Yom Rivii, 23 Nisan 5774
Isru Chag Wednesday, 23 April 2014
Parashat Chayyei Sarah 2011

Parashat Chayyei Sarah by Rabbi Ariel J. Friedlander
18 November 2011

I have a soft spot for this week’s Torah portion because it brings to mind the best sermon I’ve given so far in my homiletic career. Some years ago, I was the rabbi of a small congregation in the Shenandoah Valley in Virginia. The community was over one hundred years old, and its members continued to hold their own in the face of a strong Mennonite (*) presence in the town. This was my first solo pulpit, and I decided that I had been there long enough to be able to present them with a mildly political sermon. The portion is called Chayyei Sarah, i.e., ‘the life of Sarah’, yet it begins with her death and moves quickly on from the purchasing of her gravesite to the matter of finding a wife for Isaac. In the name of Sarah, Mrs Manoach and the daughter of Jephthah (**) I duly prepared a feminist polemic about the erosion of women from the text, and looked forward to sharing it at the Friday night service.

Once a month on a Thursday, the Interfaith Council of the town would meet. As one of the newest members of the group, I had quickly acceded to the position of vice-president. This particular Thursday, a representative from the fledgling Muslim group told us of their experiences as they tried to build an Islamic Centre. They had received hate mail and threats, and had decided it was too dangerous to have a sign on the front of their building. I felt helpless. The following evening, I walked onto the bima with my Sarah sermon in my hand, looked out at the congregation, and put the sermon away.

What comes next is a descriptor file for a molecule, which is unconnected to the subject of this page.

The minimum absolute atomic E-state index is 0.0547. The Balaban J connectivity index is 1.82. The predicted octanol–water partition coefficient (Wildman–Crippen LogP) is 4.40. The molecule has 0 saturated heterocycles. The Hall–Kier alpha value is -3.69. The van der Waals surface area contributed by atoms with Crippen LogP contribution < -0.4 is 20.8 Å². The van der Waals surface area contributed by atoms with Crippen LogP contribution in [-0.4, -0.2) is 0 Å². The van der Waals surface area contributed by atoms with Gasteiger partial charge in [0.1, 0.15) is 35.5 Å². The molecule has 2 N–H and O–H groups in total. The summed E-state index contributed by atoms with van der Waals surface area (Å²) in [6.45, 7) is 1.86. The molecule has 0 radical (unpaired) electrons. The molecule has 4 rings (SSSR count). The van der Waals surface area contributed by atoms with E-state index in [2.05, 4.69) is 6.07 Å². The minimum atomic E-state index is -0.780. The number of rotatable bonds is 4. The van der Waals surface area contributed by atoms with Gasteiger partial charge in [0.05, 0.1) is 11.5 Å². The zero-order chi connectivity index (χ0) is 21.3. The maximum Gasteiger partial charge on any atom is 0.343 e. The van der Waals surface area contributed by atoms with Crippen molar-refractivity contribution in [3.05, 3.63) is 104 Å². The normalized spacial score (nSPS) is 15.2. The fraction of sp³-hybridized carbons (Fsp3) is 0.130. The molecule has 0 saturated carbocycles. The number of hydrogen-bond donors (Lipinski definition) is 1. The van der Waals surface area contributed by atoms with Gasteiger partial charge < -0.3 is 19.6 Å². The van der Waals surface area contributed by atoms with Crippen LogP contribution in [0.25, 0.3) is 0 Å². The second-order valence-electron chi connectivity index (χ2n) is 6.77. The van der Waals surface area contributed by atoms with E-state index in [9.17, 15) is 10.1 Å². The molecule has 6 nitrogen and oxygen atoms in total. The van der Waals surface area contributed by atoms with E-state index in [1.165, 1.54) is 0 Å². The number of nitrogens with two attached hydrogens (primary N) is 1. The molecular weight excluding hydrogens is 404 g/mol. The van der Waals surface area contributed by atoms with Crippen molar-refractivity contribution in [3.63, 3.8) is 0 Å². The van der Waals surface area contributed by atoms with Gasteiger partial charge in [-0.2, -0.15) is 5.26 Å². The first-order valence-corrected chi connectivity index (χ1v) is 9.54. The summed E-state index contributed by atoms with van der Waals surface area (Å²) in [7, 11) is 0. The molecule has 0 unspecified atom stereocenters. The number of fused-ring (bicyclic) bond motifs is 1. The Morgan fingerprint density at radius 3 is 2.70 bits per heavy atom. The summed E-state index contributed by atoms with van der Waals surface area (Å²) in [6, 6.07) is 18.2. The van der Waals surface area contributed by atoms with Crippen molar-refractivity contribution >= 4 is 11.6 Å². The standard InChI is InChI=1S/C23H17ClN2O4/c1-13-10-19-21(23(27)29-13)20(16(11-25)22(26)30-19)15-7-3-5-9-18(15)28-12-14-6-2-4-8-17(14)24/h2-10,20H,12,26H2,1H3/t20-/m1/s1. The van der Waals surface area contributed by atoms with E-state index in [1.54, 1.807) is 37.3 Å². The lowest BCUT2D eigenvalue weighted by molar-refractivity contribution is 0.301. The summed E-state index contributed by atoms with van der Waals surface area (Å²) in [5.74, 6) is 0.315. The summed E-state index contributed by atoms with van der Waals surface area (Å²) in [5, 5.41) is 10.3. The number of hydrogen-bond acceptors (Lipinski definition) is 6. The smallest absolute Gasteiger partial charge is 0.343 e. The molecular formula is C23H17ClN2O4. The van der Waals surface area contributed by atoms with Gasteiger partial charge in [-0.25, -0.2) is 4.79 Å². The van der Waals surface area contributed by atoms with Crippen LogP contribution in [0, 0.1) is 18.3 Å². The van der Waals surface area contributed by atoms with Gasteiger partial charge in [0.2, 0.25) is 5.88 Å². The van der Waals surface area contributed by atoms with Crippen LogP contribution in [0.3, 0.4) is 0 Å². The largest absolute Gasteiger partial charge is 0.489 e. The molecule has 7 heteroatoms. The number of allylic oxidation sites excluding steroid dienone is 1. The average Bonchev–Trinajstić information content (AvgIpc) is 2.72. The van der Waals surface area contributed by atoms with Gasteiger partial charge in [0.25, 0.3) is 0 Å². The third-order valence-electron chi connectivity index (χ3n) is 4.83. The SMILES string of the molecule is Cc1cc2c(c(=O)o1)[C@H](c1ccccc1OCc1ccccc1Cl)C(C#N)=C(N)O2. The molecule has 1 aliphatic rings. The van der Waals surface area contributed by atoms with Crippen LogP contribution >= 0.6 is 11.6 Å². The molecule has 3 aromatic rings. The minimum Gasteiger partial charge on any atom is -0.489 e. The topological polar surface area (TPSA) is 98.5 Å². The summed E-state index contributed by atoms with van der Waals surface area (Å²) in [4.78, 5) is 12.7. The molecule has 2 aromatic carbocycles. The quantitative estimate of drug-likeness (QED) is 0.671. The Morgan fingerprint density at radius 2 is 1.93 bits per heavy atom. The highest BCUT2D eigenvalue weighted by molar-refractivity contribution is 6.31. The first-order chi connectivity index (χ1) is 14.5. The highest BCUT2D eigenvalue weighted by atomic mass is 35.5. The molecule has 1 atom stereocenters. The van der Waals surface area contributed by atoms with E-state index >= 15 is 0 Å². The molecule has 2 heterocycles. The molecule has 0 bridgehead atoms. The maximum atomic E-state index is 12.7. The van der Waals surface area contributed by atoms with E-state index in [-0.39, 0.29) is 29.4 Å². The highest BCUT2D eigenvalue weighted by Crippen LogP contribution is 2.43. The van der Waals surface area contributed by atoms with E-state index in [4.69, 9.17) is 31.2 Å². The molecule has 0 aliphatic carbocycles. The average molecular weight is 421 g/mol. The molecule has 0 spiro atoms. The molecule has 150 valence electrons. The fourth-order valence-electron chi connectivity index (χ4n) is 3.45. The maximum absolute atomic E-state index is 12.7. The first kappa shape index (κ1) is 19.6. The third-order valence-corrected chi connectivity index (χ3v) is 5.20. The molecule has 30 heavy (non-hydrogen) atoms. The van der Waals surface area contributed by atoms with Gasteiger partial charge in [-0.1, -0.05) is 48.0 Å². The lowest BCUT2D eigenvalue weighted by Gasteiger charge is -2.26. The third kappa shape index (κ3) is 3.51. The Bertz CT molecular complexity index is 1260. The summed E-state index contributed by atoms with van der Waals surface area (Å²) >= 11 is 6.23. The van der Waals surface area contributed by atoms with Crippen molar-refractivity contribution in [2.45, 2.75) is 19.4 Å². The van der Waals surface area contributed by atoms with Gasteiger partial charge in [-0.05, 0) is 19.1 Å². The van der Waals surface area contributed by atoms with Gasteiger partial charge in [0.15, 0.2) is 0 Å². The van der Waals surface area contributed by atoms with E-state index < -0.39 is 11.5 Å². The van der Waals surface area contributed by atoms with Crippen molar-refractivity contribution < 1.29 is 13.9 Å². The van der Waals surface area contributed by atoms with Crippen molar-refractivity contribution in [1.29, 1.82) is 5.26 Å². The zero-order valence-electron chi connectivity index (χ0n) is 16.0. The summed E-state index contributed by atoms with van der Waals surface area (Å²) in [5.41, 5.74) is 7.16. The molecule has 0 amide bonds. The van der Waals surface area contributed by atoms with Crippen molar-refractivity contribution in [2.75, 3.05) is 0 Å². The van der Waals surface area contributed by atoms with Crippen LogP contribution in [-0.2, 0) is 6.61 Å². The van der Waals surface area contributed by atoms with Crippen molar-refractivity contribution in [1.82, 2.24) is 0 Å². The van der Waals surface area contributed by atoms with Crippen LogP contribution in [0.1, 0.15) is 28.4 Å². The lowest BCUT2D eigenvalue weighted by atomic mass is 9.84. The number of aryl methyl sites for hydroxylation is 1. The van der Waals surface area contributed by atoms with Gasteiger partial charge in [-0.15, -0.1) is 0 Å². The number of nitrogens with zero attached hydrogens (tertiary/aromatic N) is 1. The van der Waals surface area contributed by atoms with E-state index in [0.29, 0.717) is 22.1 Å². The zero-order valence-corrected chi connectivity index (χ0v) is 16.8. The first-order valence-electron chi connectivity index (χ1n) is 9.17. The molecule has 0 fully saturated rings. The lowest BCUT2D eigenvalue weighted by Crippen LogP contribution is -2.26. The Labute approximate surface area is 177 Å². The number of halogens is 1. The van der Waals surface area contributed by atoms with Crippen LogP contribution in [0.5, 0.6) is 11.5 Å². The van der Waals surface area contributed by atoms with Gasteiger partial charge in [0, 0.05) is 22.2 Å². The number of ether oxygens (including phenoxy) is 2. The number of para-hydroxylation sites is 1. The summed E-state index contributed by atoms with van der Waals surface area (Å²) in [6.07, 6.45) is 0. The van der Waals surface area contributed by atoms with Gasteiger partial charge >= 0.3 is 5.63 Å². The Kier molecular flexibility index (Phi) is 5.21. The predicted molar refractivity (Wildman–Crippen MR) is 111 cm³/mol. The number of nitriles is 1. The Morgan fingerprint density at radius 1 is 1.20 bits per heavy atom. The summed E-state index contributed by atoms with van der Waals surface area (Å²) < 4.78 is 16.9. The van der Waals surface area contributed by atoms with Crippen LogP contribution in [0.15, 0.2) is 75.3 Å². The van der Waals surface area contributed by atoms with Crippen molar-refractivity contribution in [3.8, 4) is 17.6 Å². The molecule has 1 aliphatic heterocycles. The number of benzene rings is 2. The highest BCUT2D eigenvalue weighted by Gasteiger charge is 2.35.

“I had a great drash planned for tonight,” I told them, “all about women in the Torah. However, something more important has come up.” I told them of the troubles of the Muslim community. “We have to help,” I said. “Of all the people in this town, who knows better what it is like to be a small group from a different religion? I don’t know how, I only know that we must do something. It’s in the Torah portion!”

At the end of Chayyei Sarah, Abraham reaches the end of a long and fulfilling life. His death is described simply, as is his burial:

“His sons Isaac and Ishmael buried him in the cave of Machpelah” (Gen. 25:9)

Ishmael? What is Ishmael doing there? The last we heard of him he had been cast out  from Abraham’s home, and was living in the wilderness of Paran (Gen. 21:21). Isaac is the legitimate heir, and makes the funeral arrangements. There is no reason for Ishmael to be present.

“I tried to imagine what happened,” I said. “The only way Ishmael gets to be there is if Isaac invited him. Isaac must have found him and said, ‘Abraham was your father also – let us do this together’. We have to reach out to our brothers and sisters, and deal with this situation together.”

That was my sermon. The following week I learned that my congregants had been discussing it with each other over dinner and work and Mah Jongg. A plan was made, and the work began. The Muslims and the Jews ate together, and talked together; we visited each other’s homes and sanctuaries. We began to live together as neighbours and friends.

It is many years since I was in Virginia. I checked a couple of websites today and saw that members of the synagogue and the Islamic Centre are currently volunteering together to run a homeless shelter at the Catholic church. Isaac and Ishmael are still a team. As for the Sarah sermon, I threw it away.

(*) Member of an evangelical Protestant sect that rejects infant baptism, Church organisation, and the doctrine of transubstantiation and in most cases refuses military service, public office and the taking of oaths. Noted for simplicity of living and plain dress. From German Mennonit, after Menno Simons (1496-1561), Frisian religious leader.

(**) Mrs. Manoach was identified only as the wife of Manoach, even though a messenger of God spoke to her, and she gave birth to Samson (Judges 13).  Jephthah made a foolish vow, and therefore had to sacrifice his daughter. Despite her graceful acceptance of her fate, she was identified only as the daughter of her father. (Judges 11)